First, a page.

The Painting Center - Glasgow
‘Let The Storm Wash The Plates’ 80cmx100cm
'Bemsha Swing' 150cmx100cm
Alison McWhirter: Painted Love
Most of the paintings in this exhibition – the latest in a series of Alison’s ‘Love’-themed shows – were produced during the coronavirus pandemic in the difficult period of lockdown. In their life-enriching exuberance, they constitute a glorious monument to the triumph of the human spirit over adversity and of optimism over despair, and they nourish our unquenchable thirst for beauty in our everyday lives.
Alison’s work is characterised by an extraordinary sensitivity to colour (from the muted pastel hues of Accidental Stillness and Peonies with Wild Bluebells to the expressive palette and spellbinding colour contrasts in Superstar Roses and Sunflower against Lamp Black); humble compositions; a sensuous use of buttery impasto; and a repertoire of mostly floral motifs which she deploys to express an array of personal emotions and universal human truths. The deceptively modest appearance of her paintings is often in inverse proportion to the profundity of their message.
Alison’s art in rooted in experience, fond memory, and affection. Good examples of this are the Super Star roses which feature in three of the paintings in this exhibition, which come from a bush in her own garden that was handed down from her grandfather to her mother fifty years ago. It is a hybrid noted for its exquisite fragrance and delicate coral-orange blooms. The Mairi mentioned in Mairi’s Wild Flowers is a woman of whom Alison is obviously extremely fond. The last time she came to visit, Mairi brought with her to Glasgow a little bunch of wild flowers, which Alison placed in two jars, as if to represent Mairi’s two daughters. The Iris, whose name is evoked in the titles of two other paintings – Remembering Iris and Yellow Iris – is none other than Iris Murdoch, someone of “intensely personal” importance for our artist because Alison was introduced to her work by her father, stimulating several meaningful conversations about Art and Life between them when Alison was young.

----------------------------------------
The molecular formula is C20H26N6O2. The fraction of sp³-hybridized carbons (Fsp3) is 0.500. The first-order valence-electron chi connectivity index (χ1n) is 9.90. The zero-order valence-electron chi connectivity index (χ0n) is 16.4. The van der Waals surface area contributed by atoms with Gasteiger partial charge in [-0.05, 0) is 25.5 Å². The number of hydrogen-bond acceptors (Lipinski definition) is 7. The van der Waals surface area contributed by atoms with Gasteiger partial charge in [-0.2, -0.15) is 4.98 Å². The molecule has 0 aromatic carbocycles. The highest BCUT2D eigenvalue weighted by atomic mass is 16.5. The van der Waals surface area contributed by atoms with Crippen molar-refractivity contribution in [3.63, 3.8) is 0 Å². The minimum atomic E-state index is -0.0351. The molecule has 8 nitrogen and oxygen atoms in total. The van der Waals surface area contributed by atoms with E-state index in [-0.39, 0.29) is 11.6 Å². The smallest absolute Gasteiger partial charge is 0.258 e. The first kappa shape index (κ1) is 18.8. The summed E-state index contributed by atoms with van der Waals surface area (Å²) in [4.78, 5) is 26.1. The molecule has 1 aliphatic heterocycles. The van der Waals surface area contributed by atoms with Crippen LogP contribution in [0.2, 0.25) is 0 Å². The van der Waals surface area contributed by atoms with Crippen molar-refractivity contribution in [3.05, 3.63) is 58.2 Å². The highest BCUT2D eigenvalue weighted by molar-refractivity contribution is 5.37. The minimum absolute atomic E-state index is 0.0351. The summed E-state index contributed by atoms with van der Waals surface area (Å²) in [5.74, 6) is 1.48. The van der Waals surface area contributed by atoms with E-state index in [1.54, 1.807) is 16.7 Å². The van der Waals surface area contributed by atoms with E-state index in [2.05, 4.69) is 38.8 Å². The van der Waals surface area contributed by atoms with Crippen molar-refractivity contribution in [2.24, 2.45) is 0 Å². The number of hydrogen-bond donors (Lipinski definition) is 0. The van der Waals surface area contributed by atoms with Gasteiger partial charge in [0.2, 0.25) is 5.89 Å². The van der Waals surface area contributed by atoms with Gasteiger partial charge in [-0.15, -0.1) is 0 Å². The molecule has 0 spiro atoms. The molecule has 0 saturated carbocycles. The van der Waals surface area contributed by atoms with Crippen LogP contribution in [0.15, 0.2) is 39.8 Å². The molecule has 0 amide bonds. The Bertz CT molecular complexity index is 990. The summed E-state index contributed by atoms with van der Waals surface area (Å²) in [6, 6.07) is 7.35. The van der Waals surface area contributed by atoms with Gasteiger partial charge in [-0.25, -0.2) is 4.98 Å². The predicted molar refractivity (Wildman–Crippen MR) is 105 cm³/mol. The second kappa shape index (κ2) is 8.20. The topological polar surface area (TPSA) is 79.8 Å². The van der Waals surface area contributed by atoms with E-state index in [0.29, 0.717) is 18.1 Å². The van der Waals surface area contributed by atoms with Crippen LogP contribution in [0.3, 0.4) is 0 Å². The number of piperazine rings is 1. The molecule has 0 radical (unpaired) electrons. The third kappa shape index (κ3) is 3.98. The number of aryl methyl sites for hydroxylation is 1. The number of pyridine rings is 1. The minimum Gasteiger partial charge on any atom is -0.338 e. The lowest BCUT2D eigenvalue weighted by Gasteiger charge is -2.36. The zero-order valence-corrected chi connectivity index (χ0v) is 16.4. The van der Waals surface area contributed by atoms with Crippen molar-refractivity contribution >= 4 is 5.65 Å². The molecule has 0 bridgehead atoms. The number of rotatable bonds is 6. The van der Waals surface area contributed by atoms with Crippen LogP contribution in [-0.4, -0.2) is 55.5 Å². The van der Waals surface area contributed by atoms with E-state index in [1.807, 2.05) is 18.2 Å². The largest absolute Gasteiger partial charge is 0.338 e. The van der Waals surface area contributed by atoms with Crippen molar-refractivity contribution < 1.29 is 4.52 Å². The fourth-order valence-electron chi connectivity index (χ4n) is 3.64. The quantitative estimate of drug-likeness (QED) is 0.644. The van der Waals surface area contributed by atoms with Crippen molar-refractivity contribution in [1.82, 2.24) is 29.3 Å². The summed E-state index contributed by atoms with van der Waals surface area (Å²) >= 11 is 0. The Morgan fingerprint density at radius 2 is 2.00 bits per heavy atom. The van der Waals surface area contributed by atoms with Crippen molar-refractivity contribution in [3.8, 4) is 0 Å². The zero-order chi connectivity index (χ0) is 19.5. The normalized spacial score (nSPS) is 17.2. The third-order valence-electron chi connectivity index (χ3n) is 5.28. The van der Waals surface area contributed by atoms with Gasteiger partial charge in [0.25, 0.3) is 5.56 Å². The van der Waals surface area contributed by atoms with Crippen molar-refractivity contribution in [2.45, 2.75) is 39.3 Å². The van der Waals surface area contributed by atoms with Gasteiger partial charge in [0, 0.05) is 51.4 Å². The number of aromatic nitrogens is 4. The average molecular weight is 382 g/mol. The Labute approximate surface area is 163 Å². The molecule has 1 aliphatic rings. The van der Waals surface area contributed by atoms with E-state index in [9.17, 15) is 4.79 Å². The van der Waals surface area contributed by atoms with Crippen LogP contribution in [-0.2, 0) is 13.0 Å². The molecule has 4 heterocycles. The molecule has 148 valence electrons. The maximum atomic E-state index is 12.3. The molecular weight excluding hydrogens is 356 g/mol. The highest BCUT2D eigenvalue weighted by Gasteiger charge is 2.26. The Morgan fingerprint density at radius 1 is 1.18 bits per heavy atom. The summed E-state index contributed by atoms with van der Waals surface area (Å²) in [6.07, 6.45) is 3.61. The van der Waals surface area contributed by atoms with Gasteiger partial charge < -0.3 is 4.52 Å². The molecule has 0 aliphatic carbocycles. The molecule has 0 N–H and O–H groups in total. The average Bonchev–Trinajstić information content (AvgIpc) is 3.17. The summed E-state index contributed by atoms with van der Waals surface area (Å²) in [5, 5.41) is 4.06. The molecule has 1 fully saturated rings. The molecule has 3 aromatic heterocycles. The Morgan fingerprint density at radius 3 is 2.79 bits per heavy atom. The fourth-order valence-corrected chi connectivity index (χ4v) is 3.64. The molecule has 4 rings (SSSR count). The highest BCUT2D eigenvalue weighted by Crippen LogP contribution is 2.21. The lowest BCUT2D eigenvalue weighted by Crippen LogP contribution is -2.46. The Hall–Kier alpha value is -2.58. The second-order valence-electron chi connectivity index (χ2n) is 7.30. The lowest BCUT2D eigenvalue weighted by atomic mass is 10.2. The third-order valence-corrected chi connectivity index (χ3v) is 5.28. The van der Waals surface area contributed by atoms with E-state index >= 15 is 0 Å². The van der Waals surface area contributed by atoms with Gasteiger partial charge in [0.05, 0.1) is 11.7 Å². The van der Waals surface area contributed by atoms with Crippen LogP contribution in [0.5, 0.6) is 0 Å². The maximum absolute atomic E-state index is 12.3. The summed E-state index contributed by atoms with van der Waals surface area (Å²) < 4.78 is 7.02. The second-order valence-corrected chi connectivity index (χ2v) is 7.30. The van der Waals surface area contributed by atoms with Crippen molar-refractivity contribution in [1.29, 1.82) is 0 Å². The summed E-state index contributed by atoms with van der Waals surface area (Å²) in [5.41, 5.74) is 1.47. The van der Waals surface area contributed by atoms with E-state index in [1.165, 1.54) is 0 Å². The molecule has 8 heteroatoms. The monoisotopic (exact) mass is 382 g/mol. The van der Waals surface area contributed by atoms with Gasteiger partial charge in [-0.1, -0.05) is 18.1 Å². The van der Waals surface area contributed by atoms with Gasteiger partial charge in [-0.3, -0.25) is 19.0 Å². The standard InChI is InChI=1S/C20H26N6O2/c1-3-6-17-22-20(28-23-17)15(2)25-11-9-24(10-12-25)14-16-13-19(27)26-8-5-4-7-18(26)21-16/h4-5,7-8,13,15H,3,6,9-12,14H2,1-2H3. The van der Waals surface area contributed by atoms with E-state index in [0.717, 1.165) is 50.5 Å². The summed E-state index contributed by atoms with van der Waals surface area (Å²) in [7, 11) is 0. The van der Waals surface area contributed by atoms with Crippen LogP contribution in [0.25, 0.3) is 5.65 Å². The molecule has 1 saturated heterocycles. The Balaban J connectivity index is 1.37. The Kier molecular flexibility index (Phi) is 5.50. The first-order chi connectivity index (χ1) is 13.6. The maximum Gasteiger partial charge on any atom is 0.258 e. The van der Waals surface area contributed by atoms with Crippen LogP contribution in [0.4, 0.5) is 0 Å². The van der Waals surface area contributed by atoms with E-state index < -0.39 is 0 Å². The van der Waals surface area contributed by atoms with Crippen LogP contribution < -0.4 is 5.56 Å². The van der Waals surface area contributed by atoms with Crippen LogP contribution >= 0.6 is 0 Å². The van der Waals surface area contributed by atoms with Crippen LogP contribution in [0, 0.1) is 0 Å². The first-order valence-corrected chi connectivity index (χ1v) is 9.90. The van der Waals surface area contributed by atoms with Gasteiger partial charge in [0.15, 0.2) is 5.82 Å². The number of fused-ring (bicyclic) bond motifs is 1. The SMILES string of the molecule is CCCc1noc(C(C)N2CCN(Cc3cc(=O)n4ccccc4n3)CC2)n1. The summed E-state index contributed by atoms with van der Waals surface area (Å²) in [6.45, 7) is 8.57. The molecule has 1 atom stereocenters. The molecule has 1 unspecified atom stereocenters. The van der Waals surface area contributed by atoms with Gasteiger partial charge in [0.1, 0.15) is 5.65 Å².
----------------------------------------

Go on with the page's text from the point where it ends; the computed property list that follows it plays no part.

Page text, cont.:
Alison found inspiration for two of her paintings – Fleurs du Mal and Stagings – in the works of other writers whom she reveres: in the Symbolist Charles Baudelaire, whose collection of poems Les Fleurs du Mal, on the themes of decadence and eroticism, published in 1857, were also introduced to her by her father, and in the best-selling modern author Robert Macfarlane, who uses the accepted term ‘stagings’ to describe the habit of certain birds, starlings in particular, to congregate in large groups at twilight in staging areas such as those on overhead telephone wires.
Over the past few years, Alison’s paintings have moved inexorably towards ever greater abstraction. This is evidenced by her increasing use of the palette knife. Alison’s largest paintings tend to be her most abstract, such as Fleurs du Mal; Accidental Stillness, a symphony of abstract shapes and colours; and Rah-Rah, whose title derives from her practice of yoga, but abstraction – as distinct from representation – also dominates in smaller pictures such as Intersection of Love; Artist’s Table and Blue Notebook; and the Superstar paintings.
Despite their compelling modernity, many of Alison’s floral still lifes consciously continue traditions of vanitas symbolism reaching back to the seventeenth-century Netherlands, when flower paintings were frequently used to remind us of our vulnerability and the brevity of our lives on earth. The water-sodden Tulips after Rain; the dying blooms in Hallowed Sunflowers; and the wilting flower-heads in Daffodils (the last in a series of three painted in the space of a month) all speak eloquently of decay and the poignant impermanence of physical beauty.
Alison excels in the depiction of still lifes in front of dramatically contrasting backgrounds, as can be seen, for example, in Pink Tulips against Lamp Black and, most memorably, in the inspired Sunflowers against Sap Green. In this, she continues a practice evident in works produced for her last exhibition at The Russell Gallery such as Tulips against Deep Taupe; Peonies against Brilliant Rose; and Tulips against Warm White II. In my estimation, the work of the most exquisite delicacy is Peonies with Wild Bluebells.